“What is?” I hear you ask.
“IT Strategy and Architecture” is my reply.
As a natural introvert I sometimes wonder how on earth I ended up in Consultancy, especially when I am faced with the force of nature that is Fordyce and Bell, and the wonderful AAB team that they have built around them. I have been fortunate enough to be able to join them on part of the journey in more recent times, supporting them with the Strategic IT needs of their clients and figuring out how an Enterprise Architectural approach can help IT support an Organisation’s needs.
So where does Chess come into this…
I mentioned that I am introvert and as such I can spend a fair bit of time reading. My book list is always expanding (an actual hand-written list in a proper paper notebook – I am no luddite, but there’s something nice about pen and paper, although that will be for another discussion!) and I recently got around to reading A Chess Story by Stefan Zweig. The story focuses on the complexity of the game, the myriad of paths and outcomes that a game can take, and the imagination required to play it to a successful outcome. It also addresses the psychological challenge and pitfalls that can affect people, but I will pass over this for the purposes of this blog.
The novella struck me for the way it illustrated the game, but it also got me thinking about how much the work I and AAB do for clients can be viewed in a similar light to the strategic nature of The Royal Game. There is a huge amount of emphasis at present on Agile development and delivery; focusing on minimum viable product (MVP); if we’re going to fail, fail fast, reset and move forward; continuous iteration and continuous deployment. I am an advocate of such an approach, however the desire to move quickly can often side-line a strategic approach to technology and development, which in turn just stores up the problems for later (anyone who has worked on an IT Transformation Programme, dealing with Legacy IT systems will have seen the historical results of this approach).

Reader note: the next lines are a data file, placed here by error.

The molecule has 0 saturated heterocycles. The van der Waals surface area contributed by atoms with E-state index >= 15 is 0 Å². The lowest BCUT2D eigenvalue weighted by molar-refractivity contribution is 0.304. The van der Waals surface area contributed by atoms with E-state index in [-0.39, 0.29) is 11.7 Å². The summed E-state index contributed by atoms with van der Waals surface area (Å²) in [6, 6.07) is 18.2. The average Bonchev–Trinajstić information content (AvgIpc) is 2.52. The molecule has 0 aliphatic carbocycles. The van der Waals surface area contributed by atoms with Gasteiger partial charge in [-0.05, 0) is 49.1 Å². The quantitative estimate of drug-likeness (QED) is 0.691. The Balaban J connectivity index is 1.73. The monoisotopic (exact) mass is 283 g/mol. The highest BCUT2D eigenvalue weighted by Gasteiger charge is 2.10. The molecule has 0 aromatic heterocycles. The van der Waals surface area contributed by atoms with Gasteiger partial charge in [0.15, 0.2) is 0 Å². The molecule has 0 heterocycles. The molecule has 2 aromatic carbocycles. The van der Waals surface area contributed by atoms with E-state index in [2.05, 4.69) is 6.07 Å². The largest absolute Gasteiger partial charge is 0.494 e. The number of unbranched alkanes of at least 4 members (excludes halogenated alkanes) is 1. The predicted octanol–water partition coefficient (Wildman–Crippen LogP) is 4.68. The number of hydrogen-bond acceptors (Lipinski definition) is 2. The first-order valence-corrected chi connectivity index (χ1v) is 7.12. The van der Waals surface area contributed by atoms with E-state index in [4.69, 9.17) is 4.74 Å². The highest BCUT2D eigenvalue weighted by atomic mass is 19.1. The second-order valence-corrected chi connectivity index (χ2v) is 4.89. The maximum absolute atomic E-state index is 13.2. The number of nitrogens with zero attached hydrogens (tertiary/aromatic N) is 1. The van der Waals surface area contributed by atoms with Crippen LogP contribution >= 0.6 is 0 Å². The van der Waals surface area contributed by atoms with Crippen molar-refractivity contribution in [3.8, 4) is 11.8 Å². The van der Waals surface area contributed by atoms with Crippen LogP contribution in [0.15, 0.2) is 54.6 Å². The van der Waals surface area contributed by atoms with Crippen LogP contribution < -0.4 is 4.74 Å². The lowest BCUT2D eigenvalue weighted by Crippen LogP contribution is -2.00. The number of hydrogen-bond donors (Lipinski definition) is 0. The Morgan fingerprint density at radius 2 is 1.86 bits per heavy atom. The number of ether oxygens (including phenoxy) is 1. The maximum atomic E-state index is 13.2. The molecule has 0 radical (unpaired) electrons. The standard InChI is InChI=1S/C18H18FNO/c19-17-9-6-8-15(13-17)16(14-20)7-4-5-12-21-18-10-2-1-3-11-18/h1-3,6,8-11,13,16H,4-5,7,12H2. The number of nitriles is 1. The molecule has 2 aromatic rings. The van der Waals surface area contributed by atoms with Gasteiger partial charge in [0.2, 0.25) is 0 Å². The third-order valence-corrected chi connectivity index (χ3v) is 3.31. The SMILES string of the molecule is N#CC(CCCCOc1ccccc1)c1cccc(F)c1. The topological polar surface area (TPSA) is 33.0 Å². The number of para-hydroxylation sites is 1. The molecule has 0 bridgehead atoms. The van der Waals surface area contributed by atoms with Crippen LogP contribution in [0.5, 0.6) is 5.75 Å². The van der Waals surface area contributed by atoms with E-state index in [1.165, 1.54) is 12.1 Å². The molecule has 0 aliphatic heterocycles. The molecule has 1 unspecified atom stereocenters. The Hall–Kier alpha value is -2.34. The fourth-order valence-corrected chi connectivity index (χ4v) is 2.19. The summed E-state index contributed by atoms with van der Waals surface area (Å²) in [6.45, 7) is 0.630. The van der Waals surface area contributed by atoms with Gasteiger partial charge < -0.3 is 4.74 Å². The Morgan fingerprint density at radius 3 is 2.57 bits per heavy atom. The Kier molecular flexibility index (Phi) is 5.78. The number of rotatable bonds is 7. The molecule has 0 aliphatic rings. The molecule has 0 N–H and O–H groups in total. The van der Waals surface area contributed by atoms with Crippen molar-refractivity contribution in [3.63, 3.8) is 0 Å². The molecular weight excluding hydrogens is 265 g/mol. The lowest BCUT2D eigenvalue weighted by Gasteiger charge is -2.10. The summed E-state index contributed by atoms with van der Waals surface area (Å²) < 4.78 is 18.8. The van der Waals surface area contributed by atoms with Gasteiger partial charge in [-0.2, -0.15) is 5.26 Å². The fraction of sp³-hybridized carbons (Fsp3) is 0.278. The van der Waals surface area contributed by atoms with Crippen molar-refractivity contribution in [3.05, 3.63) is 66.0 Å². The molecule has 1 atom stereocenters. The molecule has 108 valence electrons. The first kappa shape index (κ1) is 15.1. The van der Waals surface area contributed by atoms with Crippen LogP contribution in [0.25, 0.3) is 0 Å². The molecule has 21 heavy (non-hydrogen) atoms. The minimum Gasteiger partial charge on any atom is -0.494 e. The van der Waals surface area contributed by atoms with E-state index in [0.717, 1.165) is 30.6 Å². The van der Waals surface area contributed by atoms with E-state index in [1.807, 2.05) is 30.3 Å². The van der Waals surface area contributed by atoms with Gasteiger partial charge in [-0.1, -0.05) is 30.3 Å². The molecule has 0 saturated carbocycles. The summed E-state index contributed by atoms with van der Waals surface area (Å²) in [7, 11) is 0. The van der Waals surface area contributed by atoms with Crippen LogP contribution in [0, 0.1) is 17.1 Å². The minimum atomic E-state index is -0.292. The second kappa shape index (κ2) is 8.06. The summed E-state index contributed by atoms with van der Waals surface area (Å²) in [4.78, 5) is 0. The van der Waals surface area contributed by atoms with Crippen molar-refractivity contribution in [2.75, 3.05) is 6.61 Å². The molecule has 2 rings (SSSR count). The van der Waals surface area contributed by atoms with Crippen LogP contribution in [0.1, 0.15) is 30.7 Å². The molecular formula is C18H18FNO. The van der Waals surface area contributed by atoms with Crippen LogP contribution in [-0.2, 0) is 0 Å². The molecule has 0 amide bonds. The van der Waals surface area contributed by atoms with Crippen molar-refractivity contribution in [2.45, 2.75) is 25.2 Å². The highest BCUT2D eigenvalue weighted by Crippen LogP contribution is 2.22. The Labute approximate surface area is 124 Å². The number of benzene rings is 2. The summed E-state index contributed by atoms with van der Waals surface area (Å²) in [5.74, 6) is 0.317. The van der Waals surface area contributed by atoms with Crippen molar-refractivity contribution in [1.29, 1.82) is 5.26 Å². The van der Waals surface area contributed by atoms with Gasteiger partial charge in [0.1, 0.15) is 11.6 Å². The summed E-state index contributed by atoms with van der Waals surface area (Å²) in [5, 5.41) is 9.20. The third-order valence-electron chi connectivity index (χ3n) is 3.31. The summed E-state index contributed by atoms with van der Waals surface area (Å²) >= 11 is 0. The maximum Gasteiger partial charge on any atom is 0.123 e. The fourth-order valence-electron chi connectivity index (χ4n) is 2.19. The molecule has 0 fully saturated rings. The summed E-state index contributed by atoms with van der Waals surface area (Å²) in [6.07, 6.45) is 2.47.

In recent times the traditional answer to the technology strategy and development has been the adoption of Enterprise Architecture (EA) in an organisation, focusing on the Business Capabilities (Business Architecture) to truly understand what it does and to be able to clearly articulate its requirements. This then allows the supporting Technology and Data Architectures to be defined, and lastly the Infrastructure Architecture that supports the entire organisation. As you may guess, to do this in a holistic manner can be a huge, time-consuming and resource intensive task for an organisation. There is a need to ensure that a “right-size” approach is adopted, however the start point is always a clear articulation of the Organisations Strategy and its overall objectives.
In my view the two approaches (Agile and EA) are not mutually exclusive, and I have been fortunate enough to successfully test this through my work with AAB in large complex organisations and their polar-opposite small businesses. In the novella, the game starts with a team of amateurs playing and losing against a Grand Master, but their success changes when they are joined by a player that understands the strategies of past masters’ games.
Working in partnership with AAB, guiding clients to articulate the strategic objectives of their organisations has been key to the success of the engagements. Focusing clients on what is actually important, eliciting their true business and organisational requirements, and guiding them through that strategic journey in an iterative manner has shown how good guidance and an ability to combine approaches can realise success. It’s all a bit like a game of Chess.
56a Consulting focuses on technology centric Strategy and Architecture, Organisational Transformation, and Solutions Delivery. Led by Pete McLaughlin with over 20 years' experience across Financial Services, IT, Energy, Higher Education, Manufacturing and Media Sectors, we help AAB’s clients address their IT and Technology challenges.